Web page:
But critics say that a software tool simply could not possibly capture all of the factors and subtleties that go into such decisions. What is more, they say, such a system would also face political obstacles. To wit: the controversy sparked over the 2005 case of Terri Schiavo, 41, whose parents sued to stop Schiavo's husband from removing the life support of his wife, deemed by the Florida court to be in a persistent vegetative state. [See note below.] The Supreme Court ultimately ruled in the husband's favor, but only after the state's governor and Congress tried to block the move.
"After the Schiavo case [many surrogate decision makers] started declining death, for religious and philosophical reasons," says William Smucker, associate director, family medicine center, at Summa Health System in Akron, Ohio. "People's minds change" because of political and other pressures, he notes, wondering if a database could continually change to reflect such potentially decision-altering issues.
There's also the matter of computers trumping family. "There's the question of what Schiavo would have wanted if her husband weren?t around to make a decision," says Steven Miles, professor of medicine and bioethics at the University of Minnesota. "I can't imagine anyone running 'HAL 9000' against her parents."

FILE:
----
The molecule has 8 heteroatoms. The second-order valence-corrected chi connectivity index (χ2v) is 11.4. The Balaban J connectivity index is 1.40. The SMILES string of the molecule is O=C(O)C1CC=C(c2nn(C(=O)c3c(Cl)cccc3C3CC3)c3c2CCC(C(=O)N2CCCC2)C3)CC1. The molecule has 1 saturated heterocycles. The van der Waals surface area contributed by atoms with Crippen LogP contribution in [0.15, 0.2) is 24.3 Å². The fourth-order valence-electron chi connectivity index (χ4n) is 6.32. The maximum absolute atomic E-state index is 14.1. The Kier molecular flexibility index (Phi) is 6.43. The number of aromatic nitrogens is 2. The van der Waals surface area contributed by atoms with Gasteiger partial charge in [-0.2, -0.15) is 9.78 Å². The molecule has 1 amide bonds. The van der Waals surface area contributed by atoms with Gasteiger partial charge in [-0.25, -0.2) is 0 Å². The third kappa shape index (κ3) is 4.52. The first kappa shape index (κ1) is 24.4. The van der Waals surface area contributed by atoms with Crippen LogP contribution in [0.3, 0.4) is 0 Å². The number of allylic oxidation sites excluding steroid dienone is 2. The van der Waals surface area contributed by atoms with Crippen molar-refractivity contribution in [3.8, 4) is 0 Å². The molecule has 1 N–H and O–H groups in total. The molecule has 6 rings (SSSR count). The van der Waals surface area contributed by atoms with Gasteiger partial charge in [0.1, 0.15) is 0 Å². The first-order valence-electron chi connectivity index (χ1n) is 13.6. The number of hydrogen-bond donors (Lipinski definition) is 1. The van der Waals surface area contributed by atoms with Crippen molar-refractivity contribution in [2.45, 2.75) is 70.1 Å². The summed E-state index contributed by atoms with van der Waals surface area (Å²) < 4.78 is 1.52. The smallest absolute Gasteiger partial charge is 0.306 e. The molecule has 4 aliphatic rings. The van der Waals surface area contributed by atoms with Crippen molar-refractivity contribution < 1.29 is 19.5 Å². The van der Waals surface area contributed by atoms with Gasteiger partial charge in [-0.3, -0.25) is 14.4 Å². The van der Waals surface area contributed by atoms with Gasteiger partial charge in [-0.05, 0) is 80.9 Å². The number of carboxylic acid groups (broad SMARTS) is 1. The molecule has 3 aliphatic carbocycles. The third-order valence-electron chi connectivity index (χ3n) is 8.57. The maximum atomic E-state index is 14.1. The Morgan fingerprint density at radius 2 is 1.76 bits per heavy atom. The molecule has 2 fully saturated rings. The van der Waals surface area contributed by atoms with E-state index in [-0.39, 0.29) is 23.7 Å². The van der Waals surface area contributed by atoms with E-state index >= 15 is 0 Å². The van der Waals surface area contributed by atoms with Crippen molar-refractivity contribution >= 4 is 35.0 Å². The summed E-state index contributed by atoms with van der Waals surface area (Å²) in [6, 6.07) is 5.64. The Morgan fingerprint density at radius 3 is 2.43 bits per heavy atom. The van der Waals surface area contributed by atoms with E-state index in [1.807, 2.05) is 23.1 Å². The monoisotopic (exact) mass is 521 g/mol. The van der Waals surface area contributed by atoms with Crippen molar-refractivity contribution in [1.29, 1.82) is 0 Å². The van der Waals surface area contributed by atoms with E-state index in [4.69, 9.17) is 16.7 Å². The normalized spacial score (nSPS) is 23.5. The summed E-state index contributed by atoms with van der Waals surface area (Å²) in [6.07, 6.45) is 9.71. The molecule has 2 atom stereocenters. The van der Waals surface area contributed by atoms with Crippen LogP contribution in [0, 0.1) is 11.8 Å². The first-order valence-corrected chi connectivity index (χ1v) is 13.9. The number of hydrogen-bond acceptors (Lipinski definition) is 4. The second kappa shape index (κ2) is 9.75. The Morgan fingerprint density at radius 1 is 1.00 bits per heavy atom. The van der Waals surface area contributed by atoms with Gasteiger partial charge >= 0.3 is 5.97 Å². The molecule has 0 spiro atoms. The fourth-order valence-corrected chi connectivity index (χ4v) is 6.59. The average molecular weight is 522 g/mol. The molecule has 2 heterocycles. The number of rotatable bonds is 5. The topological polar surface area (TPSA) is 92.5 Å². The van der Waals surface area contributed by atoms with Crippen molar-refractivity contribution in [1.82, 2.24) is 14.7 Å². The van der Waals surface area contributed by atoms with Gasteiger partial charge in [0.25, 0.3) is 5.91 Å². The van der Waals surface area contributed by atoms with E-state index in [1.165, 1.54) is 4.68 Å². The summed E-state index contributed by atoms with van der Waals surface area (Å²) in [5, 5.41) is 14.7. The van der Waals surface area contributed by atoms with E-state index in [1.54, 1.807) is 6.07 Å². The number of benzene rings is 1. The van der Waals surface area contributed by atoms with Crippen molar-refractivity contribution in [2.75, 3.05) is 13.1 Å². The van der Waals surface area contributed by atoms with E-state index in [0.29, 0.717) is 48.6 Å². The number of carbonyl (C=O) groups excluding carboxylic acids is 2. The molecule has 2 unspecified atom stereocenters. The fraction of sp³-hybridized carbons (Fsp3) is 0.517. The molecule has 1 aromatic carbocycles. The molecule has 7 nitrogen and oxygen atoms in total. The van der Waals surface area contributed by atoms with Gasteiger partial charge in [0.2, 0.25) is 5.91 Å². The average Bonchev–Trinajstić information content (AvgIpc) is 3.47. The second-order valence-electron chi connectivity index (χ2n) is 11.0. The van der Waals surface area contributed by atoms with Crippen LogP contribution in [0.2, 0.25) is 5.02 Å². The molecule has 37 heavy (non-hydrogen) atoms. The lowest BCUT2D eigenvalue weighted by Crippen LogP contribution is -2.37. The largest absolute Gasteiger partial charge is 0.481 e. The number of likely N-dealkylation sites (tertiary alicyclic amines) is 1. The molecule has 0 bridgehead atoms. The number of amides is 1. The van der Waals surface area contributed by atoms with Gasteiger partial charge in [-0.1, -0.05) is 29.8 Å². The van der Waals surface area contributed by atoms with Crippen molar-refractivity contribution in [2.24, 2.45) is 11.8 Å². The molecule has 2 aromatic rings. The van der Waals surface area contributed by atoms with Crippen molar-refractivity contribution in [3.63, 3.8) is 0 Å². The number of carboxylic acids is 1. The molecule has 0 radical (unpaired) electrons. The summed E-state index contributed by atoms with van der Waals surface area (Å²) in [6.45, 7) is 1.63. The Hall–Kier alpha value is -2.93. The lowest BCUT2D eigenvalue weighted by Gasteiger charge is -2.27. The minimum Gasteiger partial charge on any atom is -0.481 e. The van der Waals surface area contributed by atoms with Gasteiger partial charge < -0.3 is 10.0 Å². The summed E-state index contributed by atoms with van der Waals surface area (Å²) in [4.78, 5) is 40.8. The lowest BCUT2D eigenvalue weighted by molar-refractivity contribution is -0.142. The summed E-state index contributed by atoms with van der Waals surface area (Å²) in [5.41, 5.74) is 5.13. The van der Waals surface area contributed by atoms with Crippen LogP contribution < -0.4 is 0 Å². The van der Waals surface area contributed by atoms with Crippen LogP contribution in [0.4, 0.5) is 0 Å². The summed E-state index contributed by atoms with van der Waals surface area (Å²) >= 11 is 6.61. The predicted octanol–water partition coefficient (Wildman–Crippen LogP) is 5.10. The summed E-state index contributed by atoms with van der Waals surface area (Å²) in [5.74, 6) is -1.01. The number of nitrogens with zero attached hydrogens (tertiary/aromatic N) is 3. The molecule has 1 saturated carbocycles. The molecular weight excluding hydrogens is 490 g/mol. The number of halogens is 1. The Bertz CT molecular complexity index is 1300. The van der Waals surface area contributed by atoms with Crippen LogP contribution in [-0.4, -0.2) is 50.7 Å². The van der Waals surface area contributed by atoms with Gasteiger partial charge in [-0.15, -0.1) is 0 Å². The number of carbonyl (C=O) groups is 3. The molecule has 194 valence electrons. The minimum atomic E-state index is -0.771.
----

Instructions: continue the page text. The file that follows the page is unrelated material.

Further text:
But Wendler holds that rather than serve as a substitute, a computer might provide a guide for the human surrogate decision makers.
"This treatment indicator is a good starting point for discussion with families," Dr. Smucker says. "Most are making this decision for the first time, and often they have no idea what to do. This gives some normal parameters, and I can say, 'Well, most people in this situation chose treatment X.' That may give them some reassurance."
[Editor's note: A previous version of this story incorrectly stated that Terri Schiavo was brain-dead. Judge George Greer held that Terri Schiavo was in a persistent vegetative state. Schiavo's parents disagreed with his ruling.]